In terms of standardising qualifications, like in the UK, there are non academic reasons why this isn't happening. The autonomy of the state is fiercly guarded in the USA.

Irod felt that I'd get more information about community college education from the American Association of Community Colleges (AACC).

Irod explained that staff at community colleges do not enjoy the same number of days holiday as we do! For that I'm feeling grateful!

Back to Mensimah...

Back in Mensimah's office, we spoke at length about the addmissions process.

  1. Application: Students fill in an application form. This is now 33% online. They have to declare that they've had an MMR injection! All students pay a $20 fee to apply
  2. All information is processes and uploaded into the college's MIS system (Banner). This looks very much like our Eclipse system
  3. Students will get a letter stating, "CONGRATULATIONS! It is with great pleasure that..."
  4. Students choose to come along to one of a number of Registration events. Here, they do the Accuplacer and speak with an advisor (usually a professor) who will determine the route to their course; this could mean a developmental course if their Accuplacer results suggest that they'll struggle right now. There are, however, some components of a programme of study that can be done up front (with lower levels of English and maths) if they don't require higher levels of English and maths
  5. Timetabling is completed locally

Following our discussion about admissions, Mensimah took me around the other campus; there were some interesting initiatives. For example, I saw a room that was dedicated to retired people; they used it as a conference room for a variety of reasons. This was seen as a great way to reach the community. If the community elders support the college, the word will spread. This is at no cost to them.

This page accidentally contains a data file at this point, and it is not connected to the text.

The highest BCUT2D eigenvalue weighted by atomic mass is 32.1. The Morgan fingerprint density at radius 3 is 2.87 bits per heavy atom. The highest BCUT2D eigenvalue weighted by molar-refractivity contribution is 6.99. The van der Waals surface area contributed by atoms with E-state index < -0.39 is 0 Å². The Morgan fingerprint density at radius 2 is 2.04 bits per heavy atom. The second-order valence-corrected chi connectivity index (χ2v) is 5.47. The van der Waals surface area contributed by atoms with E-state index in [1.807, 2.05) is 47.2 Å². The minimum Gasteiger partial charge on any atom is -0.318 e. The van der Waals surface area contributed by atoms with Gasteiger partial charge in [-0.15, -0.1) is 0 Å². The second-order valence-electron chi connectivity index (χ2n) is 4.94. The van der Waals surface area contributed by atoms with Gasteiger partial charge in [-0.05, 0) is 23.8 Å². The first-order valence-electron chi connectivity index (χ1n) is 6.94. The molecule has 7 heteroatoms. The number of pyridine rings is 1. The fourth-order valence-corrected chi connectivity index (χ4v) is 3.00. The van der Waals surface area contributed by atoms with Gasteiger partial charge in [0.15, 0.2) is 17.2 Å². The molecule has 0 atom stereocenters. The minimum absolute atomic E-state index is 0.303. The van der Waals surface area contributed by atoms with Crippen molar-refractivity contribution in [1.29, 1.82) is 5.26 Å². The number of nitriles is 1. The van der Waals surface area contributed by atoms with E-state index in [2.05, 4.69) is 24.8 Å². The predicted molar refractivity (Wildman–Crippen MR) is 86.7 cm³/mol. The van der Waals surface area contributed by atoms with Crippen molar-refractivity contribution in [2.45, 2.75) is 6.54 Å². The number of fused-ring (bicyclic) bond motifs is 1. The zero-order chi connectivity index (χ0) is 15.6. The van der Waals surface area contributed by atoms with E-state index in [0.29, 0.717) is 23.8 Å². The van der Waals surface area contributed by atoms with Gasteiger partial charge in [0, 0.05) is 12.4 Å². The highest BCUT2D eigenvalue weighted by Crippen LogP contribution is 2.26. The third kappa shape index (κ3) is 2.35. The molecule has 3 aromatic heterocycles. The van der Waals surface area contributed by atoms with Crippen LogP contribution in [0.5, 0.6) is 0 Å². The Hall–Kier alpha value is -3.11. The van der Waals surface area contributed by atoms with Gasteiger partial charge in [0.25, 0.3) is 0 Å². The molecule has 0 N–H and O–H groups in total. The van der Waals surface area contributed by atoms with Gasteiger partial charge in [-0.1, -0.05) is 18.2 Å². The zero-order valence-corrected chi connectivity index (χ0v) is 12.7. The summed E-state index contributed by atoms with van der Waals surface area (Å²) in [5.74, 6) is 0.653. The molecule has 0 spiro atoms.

They have a wonderful conferencing facility, which is rented out frequently. This generates some revenue for the college.

Mensimah spoke about different celebrations of culture that she organises; for example, there is Black History Month, and this is being widely celebrated throughout the campus. Mensimah explained that she has lived all over the world, but the US was still the most racist. I asked what could be done, and one of her strategies is to bring in African American musicians etc. and have food events celebrating different cultures. As well as Black History Month, there are celebrations of women and gay/straight students, as well as other minorities. I felt that this was extremely positive.

Areas of Learning:

  • College shop is outsourced
  • Student lounge where talks can be given or pool can be played
  • Skills based education and literacy / numeracy is important
  • Very warm letter of acceptance
  • Students are accepted onto a chosen course, but the route to this may vary (i.e. they may have to do a developmental course first, in order to prepare them for their chosen course). Therefore, they don't fail to get in, they just take longer to complete it!
  • Facilities loaned out to community groups, e.g. retired people in order to reach out into the community and spread positive statements about the college
  • Celebration of cultural diversity ongoing and visible throughout the campus. All involved!

Arriving 'home'. This is an image of Sam and Sharon Brown's (my hosts) house in the sunshine, surrounded by snow. There are coyotes, bears and wild turkeys nearby!

1 comment:

Richard Booth said...

Like the idea of a student lounge. This is something which is very much needed at Shrewsbury where students could go during break and lunch times to socialise and meet their friends and new students on their own courses or across the College.